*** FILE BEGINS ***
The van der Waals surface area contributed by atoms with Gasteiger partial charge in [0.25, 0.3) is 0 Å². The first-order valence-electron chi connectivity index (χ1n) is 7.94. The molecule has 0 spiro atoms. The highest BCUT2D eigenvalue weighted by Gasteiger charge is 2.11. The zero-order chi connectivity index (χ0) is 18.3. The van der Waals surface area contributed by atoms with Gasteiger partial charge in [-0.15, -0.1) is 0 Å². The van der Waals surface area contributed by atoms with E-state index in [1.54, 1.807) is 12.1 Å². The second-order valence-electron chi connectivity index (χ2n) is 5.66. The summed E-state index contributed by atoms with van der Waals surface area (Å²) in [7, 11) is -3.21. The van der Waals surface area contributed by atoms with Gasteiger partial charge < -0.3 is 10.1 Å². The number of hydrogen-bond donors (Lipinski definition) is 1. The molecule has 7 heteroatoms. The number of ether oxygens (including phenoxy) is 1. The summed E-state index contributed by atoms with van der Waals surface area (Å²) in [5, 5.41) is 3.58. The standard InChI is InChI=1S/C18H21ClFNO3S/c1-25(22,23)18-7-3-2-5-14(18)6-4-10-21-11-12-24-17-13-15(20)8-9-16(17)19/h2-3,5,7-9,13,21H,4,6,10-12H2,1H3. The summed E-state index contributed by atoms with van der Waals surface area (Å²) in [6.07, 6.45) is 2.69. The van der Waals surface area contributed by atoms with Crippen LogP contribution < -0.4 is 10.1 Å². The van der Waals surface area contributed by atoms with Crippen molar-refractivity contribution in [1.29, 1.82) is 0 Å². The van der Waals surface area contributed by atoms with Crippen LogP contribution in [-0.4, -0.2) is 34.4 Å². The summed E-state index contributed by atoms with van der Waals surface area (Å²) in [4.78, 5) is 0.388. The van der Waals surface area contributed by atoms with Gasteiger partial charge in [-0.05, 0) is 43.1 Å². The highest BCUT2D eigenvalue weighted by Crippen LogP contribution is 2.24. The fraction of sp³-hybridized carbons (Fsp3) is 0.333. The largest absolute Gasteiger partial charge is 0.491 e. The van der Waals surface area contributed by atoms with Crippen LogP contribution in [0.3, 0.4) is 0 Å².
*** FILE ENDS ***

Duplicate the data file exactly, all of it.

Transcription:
The van der Waals surface area contributed by atoms with Gasteiger partial charge in [0.25, 0.3) is 0 Å². The first-order valence-electron chi connectivity index (χ1n) is 7.94. The molecule has 0 spiro atoms. The highest BCUT2D eigenvalue weighted by Gasteiger charge is 2.11. The zero-order chi connectivity index (χ0) is 18.3. The van der Waals surface area contributed by atoms with Gasteiger partial charge in [-0.15, -0.1) is 0 Å². The van der Waals surface area contributed by atoms with E-state index in [1.54, 1.807) is 12.1 Å². The second-order valence-electron chi connectivity index (χ2n) is 5.66. The summed E-state index contributed by atoms with van der Waals surface area (Å²) in [7, 11) is -3.21. The van der Waals surface area contributed by atoms with Gasteiger partial charge < -0.3 is 10.1 Å². The number of hydrogen-bond donors (Lipinski definition) is 1. The molecule has 7 heteroatoms. The number of ether oxygens (including phenoxy) is 1. The summed E-state index contributed by atoms with van der Waals surface area (Å²) in [5, 5.41) is 3.58. The standard InChI is InChI=1S/C18H21ClFNO3S/c1-25(22,23)18-7-3-2-5-14(18)6-4-10-21-11-12-24-17-13-15(20)8-9-16(17)19/h2-3,5,7-9,13,21H,4,6,10-12H2,1H3. The summed E-state index contributed by atoms with van der Waals surface area (Å²) in [6.07, 6.45) is 2.69. The van der Waals surface area contributed by atoms with Crippen LogP contribution < -0.4 is 10.1 Å². The van der Waals surface area contributed by atoms with Crippen molar-refractivity contribution in [1.29, 1.82) is 0 Å². The van der Waals surface area contributed by atoms with Crippen LogP contribution in [-0.4, -0.2) is 34.4 Å². The summed E-state index contributed by atoms with van der Waals surface area (Å²) in [4.78, 5) is 0.388. The van der Waals surface area contributed by atoms with Gasteiger partial charge in [-0.05, 0) is 43.1 Å². The highest BCUT2D eigenvalue weighted by Crippen LogP contribution is 2.24. The fraction of sp³-hybridized carbons (Fsp3) is 0.333. The largest absolute Gasteiger partial charge is 0.491 e. The van der Waals surface area contributed by atoms with Crippen LogP contribution in [0.3, 0.4) is 0 Å².